Effect of Loop Geometry on Horizontal Forces of Vertical Loops: A Finite Element Analysis


Hasan Salehi 1 , Sepide Arab 2 , *

1 Orthodontist, Private Practice, Boushehr, IR Iran

2 Department of Orthodontics, Faculty of Dentistry, Qazvin University of Medical Sciences, Qazvin, IR Iran

How to Cite: Salehi H, Arab S. Effect of Loop Geometry on Horizontal Forces of Vertical Loops: A Finite Element Analysis, Iran J Ortho. 2015 ; 10(2):e4988. doi: 10.17795/ijo-4988.


Iranian Journal of Orthodontics: 10 (2); e4988
Published Online: December 29, 2015
Article Type: Research Article
Received: October 26, 2015
Accepted: December 4, 2015


Background: Alignment of the teeth as the first stage of comprehensive orthodontic treatment has widely been addressed. Several methods such as using super elastic arch wires, multi-strand wires and incorporation of various loops into the round stainless steel wires have been suggested in this stage.

Objectives: The aim of this study was to investigate and compare the horizontal forces produced by six various loop designs in different amounts of activation using the finite element method.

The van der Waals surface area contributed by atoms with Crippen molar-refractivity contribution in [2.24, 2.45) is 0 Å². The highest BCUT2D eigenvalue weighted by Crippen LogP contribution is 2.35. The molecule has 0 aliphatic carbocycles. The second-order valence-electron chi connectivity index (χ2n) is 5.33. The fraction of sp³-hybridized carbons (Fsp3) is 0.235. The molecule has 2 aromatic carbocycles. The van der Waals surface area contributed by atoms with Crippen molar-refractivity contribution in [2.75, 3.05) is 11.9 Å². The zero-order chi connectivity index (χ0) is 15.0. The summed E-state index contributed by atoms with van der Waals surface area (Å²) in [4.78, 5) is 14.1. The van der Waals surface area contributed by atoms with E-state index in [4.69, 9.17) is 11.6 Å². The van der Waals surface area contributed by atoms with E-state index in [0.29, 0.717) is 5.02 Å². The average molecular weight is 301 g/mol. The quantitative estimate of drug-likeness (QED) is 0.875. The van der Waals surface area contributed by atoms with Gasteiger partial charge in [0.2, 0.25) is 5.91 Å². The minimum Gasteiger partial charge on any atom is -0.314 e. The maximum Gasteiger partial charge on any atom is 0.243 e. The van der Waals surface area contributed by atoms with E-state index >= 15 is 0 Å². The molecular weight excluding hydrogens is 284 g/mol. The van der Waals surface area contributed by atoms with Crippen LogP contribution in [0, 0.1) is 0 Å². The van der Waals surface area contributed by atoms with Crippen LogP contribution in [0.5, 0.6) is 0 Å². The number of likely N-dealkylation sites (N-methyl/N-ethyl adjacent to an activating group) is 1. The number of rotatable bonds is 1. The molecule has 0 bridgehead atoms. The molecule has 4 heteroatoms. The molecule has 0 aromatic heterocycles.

Materials and Methods: The Finite Element Model (FEM) was used to design and compare the horizontal forces of round 0.014 inches stainless steel vertical open loop, vertical closed loop, vertical helical open loop, vertical helical closed loop, plain vertical loop and the squash loop. The forces were measured at 0.1, 0.4, 0.8 and 1mm activations.

Results: For all activations, vertical open loop had the highest horizontal force; while vertical helical closed loop showed the lowest force.

Conclusions: The design of vertical loops influences the horizontal force in all activations, immensely.

1. Background

Alignment of the teeth as the first stage of comprehensive orthodontic treatment has widely been addressed. Several methods such as using super elastic arch wires, multi-strand wires and incorporation of various loops into the round stainless steel wires have been suggested in this stage. Despite all undeniable advantages of super elastic arch wires, travelling of these wires especially those with smaller diameters in patients whose jaw function is often unilaterally would be annoying (1). Although straight wire system has far facilitated orthodontic treatment by decreasing the need for wire bending, the sliding and friction which is inevitable in pre-adjusted bracket systems could somewhat be troublesome by adversely affecting the occlusal plan (2). Therefore, applying loops into the arch wires especially in cases of asymmetric crowding is still useful. In addition, in order to resolve some less severe but still extraction case crowdings, activation of drag loops can mildly distalize canines along with relieving the anterior crowding without friction, at a time (3). Furthermore, loops are also beneficial in the finishing stage. In contrast to v-bends used in the final detailing, loops take the advantage of the frictionless and more predictable mechanic (4-6).